Phantom Scribbler said...

As far as I can tell, up to a certain level blog popularity is driven mostly by promiscuous commenting. I spend most of my day sitting on the couch with my kids and my laptop; I leave lots of comments. I'm pretty sure that's how most of the people who read my site got there, by following a comment I've left somewhere else.

Obviously A-list bloggers didn't get where they are by leaving comments everywhere, but for those of us who participate in the minimally popular blog communities, that's how it generally works, I think. So it's not really a measure of popularity so much as a measure of ubiquity.

Rebecca said...

Jane, I'm glad I wasn't the only one who went through that taunting in junior high, although of course I'm sorry that you had to experience it.

Rachel, I'm thinking "WTF?!?!" that people would seek you out! (She's my sister, everybody, so I'm required to say mean things to her!)

Ginger, I agree, popularity is highly overrated! And I am certainly happier than I ever thought I would be in junior high. I wonder how my former classmates are faring.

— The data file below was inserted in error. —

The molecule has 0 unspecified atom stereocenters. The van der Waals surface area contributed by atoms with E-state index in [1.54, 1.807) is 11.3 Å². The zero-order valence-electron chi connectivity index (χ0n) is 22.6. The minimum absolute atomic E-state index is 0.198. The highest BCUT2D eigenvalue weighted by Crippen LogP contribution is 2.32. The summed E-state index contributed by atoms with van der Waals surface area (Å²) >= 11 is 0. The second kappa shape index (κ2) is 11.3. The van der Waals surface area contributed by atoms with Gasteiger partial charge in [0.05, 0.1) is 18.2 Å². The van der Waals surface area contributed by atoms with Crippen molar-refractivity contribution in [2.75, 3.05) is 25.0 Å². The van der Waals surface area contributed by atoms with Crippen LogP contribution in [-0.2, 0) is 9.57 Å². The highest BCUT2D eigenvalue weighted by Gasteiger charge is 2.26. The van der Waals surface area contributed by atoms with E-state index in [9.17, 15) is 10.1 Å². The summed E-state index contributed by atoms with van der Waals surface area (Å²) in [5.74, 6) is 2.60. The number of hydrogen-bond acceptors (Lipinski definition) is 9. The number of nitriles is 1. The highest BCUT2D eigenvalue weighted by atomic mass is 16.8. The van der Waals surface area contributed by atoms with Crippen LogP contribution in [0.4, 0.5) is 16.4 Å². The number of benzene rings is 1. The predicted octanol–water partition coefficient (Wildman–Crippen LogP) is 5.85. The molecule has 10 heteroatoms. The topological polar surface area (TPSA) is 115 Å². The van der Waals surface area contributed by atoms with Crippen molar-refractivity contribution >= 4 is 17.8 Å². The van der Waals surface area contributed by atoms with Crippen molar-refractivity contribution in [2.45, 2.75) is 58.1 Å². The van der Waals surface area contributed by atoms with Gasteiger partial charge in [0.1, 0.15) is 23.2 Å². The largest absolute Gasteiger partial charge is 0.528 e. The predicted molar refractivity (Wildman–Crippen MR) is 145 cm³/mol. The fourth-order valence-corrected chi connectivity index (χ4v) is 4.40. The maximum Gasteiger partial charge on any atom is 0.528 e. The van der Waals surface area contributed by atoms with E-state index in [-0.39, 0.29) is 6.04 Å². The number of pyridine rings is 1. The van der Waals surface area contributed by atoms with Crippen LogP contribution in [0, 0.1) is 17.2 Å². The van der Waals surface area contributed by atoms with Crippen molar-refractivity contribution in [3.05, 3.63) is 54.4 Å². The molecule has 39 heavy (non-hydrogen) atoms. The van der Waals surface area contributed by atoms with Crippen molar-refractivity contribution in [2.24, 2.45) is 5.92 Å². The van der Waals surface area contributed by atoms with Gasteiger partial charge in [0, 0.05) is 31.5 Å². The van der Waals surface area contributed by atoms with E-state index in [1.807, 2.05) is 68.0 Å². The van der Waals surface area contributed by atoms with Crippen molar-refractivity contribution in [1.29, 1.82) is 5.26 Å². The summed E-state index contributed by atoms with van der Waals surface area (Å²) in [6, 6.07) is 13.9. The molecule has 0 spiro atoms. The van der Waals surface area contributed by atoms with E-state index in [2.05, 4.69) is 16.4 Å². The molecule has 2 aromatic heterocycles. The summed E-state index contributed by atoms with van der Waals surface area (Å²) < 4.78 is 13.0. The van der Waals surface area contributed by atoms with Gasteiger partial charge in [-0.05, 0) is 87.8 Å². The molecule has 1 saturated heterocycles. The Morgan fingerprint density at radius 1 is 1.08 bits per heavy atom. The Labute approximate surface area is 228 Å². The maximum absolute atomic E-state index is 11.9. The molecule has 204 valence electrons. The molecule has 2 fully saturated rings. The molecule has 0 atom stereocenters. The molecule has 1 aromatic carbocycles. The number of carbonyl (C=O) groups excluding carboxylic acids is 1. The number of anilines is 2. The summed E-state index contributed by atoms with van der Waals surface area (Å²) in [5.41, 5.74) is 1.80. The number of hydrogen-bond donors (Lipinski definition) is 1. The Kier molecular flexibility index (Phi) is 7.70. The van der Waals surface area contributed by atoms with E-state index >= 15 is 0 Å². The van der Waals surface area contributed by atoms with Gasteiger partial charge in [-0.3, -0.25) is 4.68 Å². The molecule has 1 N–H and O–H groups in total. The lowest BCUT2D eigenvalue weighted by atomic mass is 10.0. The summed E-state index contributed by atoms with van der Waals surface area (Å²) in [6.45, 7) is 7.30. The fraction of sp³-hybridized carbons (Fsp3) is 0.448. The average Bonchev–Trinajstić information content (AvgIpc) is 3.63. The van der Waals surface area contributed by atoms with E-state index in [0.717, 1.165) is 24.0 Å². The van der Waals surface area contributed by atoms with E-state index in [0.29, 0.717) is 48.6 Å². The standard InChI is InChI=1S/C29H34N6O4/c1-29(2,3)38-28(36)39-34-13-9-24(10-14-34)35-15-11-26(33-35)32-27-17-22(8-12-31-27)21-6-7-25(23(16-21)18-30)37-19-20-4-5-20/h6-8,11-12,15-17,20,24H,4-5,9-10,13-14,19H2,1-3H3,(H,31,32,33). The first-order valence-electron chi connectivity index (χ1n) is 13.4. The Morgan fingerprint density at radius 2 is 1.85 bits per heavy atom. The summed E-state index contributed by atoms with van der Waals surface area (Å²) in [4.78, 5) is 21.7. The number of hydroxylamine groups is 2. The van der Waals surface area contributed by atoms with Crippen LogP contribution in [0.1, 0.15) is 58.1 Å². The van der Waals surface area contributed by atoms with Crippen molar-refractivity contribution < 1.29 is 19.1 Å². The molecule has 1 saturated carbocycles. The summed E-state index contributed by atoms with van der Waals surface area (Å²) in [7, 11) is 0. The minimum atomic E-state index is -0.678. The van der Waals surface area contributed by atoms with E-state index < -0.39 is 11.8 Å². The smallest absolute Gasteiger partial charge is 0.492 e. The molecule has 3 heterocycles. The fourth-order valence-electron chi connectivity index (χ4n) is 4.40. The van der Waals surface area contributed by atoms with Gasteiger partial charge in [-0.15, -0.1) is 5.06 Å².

Tony, thank you for believing that I have something interesting to say! I'm glad that my ramblings are of interest to more than just my immediate circle.

Phantom, I think you are absolutely right, that the more you comment on others' blogs, the more you are noticed and the more widely-read you become. This is still a lot like junior high, I think, in that it requires a certain knowledge of social skills and a certain amount of courage to socially network, as it were. It took me months to work up the courage to comment on your blog. Everyone else (the commenters) were having so much fun, I didn't want to disturb them or anything!

Anonymous said...

Becca -- more then just your family and friends read the blog. I check it out too on occassion and always am impressed by your insights into yourself and the world. In fact, I just recommended your blog to my sister last night as she is thinking about pursuing high acedemic science and being a lady, I thought you would be great. E